Witness

Witness cover

Witness

Bennet Cerf of Random House pub

The Saturday Evening Post ran long excerpts from the memoirs of Whittaker Chambers as “I Was the Witness” weekly for 10 weeks from February 9 through April 12, 1952. (The magazine had serialized the memoirs of Walter Krivitsky in 1939.) Then, Random House published the book Witness in May 1952.

Known to many was the fact that Random House and the Saturday Evening Post paid well for publishing rights — well known because Hiss supporters published figures widely, in an effort to pigeonhole Chambers with paid FBI informants. At this time, the FBI was known to pay informants like Elizabeth Bentley, Louis Budenz, and Harvey Matusow before HUAC and subsequent, similar committees (a tactic also used against crime syndicates, thus adding weight to the accusation).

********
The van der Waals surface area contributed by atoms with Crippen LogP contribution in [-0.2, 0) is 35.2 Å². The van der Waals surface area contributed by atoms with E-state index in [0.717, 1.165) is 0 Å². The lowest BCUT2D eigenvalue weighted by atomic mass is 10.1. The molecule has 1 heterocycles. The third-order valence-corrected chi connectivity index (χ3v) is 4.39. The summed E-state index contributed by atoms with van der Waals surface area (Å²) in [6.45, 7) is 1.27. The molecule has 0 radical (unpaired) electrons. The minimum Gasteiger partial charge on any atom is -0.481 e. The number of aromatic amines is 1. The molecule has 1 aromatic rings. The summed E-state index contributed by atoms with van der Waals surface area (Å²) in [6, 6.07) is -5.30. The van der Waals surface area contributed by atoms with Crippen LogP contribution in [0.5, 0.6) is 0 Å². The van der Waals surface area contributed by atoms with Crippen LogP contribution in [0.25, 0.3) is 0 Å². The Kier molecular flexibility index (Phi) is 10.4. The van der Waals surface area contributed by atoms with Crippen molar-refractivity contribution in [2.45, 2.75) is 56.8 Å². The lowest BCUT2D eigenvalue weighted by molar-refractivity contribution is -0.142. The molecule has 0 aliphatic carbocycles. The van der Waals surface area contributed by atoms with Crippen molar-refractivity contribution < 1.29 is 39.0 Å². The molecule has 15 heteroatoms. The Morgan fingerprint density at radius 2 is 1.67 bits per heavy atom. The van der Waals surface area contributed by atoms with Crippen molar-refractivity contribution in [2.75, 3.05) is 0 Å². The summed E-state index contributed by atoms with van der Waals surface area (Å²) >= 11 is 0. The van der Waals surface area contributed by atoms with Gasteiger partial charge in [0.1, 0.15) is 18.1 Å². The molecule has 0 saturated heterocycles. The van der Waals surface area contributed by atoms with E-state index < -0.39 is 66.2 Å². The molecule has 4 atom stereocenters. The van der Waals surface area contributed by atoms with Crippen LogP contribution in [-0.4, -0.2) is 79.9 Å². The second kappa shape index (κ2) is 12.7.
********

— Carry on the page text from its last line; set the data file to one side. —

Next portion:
Unknown to all but family and friends was the fact that most of this money went to pay first for legal defense during the Hiss trials and leftovers for mortgage, etc. In fact, Chambers was nearly unable to have his writings published after leaving TIME in December 1948. Exceptions were occasional articles for Life and rival Look magazines, as well as an 21-month stint as a senior editor of sporadic articles to the nascent National Review.

 

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